What did you do to create inclusive practice and how did you do it?
I ran a Foundation year module which included a week-long residential field trip to the Isle of Arran. This was the first residential fieldwork the students had experienced at university, and for some of them it was their first time ever spending a night away from home (this was likely partly due to the impacts of COVID-19 during their A-level years). Several of the students were neurodiverse and had anxiety about the unknown. To limit this, I provided information about field trip arrangements well in advance, and I met with several students individually to discuss specific concerns. Some of my students were transgender or gender non-conforming, which meant that the traditional male/female split of facilities used by the field centre was not workable. I discussed this issue with my students, and implemented their suggestions as to how best to make it work for them; this included arranging a ‘genderqueer’ room where students with less common gender identities could feel safe and comfortable. It helped that I had already built the groundwork of respecting different gender identities by asking students for their pronouns in my first class with them. I also used non-gendered language when referring to field trip protocols, like toilet stops.
Why did you implement your example of inclusive practice?
Foundation year teaching often includes students who have struggled with traditional education in the past, or who have additional support needs. The purpose of the Foundation year is therefore to encourage them to develop both their knowledge and their confidence in university learning. As part of this, it is important to maximise engagement with the course. Research has made it clear that one of the most important factors in student engagement is the establishment of strong relationships between students, and between students and teachers, to foster a sense of belonging (Pearce & Down, 2011; Smith et al., 2013; Pedler, Yeigh & Hudson, 2020). Field trips can contribute hugely to these relationships, and it is therefore important that these trips are built to include all students.
Pearce J & Down B (2011). Relational Pedagogy for Student Engagement and Success at University. The Australian Educational Researcher, 38. https://doi.org/10.1007/s13384-011-0037-5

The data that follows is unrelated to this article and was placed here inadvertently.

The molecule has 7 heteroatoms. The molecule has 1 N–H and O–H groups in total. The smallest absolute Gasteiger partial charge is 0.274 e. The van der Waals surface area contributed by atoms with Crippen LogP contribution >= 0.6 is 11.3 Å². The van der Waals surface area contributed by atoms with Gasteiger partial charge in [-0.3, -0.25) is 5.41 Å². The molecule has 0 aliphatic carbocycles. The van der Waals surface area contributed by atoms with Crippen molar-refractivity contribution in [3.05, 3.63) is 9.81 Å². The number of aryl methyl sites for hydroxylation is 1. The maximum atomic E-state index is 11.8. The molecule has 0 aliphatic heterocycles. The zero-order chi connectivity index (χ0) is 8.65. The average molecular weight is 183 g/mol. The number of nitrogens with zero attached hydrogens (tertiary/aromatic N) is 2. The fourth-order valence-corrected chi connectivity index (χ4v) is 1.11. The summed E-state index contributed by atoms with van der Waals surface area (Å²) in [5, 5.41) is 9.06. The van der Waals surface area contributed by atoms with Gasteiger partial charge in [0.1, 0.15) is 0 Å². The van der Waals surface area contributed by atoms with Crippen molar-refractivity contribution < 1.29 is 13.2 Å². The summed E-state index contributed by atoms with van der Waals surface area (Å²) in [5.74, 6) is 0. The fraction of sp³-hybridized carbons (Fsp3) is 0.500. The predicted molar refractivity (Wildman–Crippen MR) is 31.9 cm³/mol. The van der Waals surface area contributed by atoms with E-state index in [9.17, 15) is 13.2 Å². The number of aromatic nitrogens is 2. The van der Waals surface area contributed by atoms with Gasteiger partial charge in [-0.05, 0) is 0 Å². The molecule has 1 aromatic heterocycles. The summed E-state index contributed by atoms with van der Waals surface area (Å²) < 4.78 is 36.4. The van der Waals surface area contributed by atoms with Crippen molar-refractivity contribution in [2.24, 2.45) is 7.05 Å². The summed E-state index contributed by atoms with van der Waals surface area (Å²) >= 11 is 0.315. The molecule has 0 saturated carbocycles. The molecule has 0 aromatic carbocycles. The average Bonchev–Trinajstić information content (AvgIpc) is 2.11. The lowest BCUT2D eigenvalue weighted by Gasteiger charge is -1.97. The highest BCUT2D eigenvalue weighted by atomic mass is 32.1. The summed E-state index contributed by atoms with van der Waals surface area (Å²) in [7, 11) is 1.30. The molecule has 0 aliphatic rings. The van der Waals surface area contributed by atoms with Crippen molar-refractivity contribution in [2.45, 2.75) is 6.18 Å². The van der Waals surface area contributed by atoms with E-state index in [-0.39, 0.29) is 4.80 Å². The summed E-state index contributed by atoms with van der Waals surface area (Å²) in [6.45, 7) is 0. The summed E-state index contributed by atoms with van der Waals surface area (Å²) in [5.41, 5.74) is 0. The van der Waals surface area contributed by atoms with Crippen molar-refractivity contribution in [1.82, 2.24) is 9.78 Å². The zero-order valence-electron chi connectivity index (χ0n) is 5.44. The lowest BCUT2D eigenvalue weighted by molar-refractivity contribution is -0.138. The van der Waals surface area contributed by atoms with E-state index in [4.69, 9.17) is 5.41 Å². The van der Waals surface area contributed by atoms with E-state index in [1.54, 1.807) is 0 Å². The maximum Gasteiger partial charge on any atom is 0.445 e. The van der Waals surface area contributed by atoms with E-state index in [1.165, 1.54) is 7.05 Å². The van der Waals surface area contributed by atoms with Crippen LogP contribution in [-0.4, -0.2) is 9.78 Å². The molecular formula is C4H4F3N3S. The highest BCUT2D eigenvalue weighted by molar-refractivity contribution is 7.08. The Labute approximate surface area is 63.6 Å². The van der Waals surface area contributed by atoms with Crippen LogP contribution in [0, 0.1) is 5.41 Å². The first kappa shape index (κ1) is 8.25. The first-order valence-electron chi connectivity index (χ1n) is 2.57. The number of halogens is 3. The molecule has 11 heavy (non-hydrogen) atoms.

Pedler M, Yeigh T, & Hudson S (2020). The Teachers’ Role in Student Engagement: A Review. Australian Journal of Teacher Education, 45(3). http://dx.doi.org/10.14221/ajte.2020v45n3.4
Smith KA, Sheppard SD, Johnson DW & Johnson RT (2013). Pedagogies of Engagement: Classroom-Based Practices. Journal of Engineering Education, 94(1). https://doi.org/10.1002/j.2168-9830.2005.tb00831.x
What has been the impact of your case study?
A selection of comments from module evaluations is included below: ‘The classroom is such an amazing and inclusive environment! No matter who you are you feel accepted!’ ‘I enjoy the module leader’s approach to teaching and I find that she has created a pleasant and safe-feeling environment to work in.’ ‘Most inclusive teacher in the uni! Kirsten is really nice and I recommend her for everyone.’ ‘Kirsten’s way of teaching is very helpful and inclusive, subjects were brilliant and so well explained.’ 90.5% of students who responded agreed that they felt part of a learning community of staff and students. The coursework outcomes (based on fieldwork) averaged 75.6% for students with gender-queer or non-binary identities (n=5), and 64.4% for those with male or female identities (n=30). The coursework outcomes averaged 71.7% for those on support plans (indicating extra support needs – for example, students with mental health issues or learning difficulties) (n=7), and 64.6% for students without support plans (n=28). (These figures do not include students who did not submit.) This indicates that all students were able to perform to the best of their abilities.
What were the lessons learned?
I found that the most important factor in leading an inclusive field trip is to build student trust by listening openly to concerns and following through on promises. Recognising potential issues, addressing them honestly, and acting to minimise them are all key steps.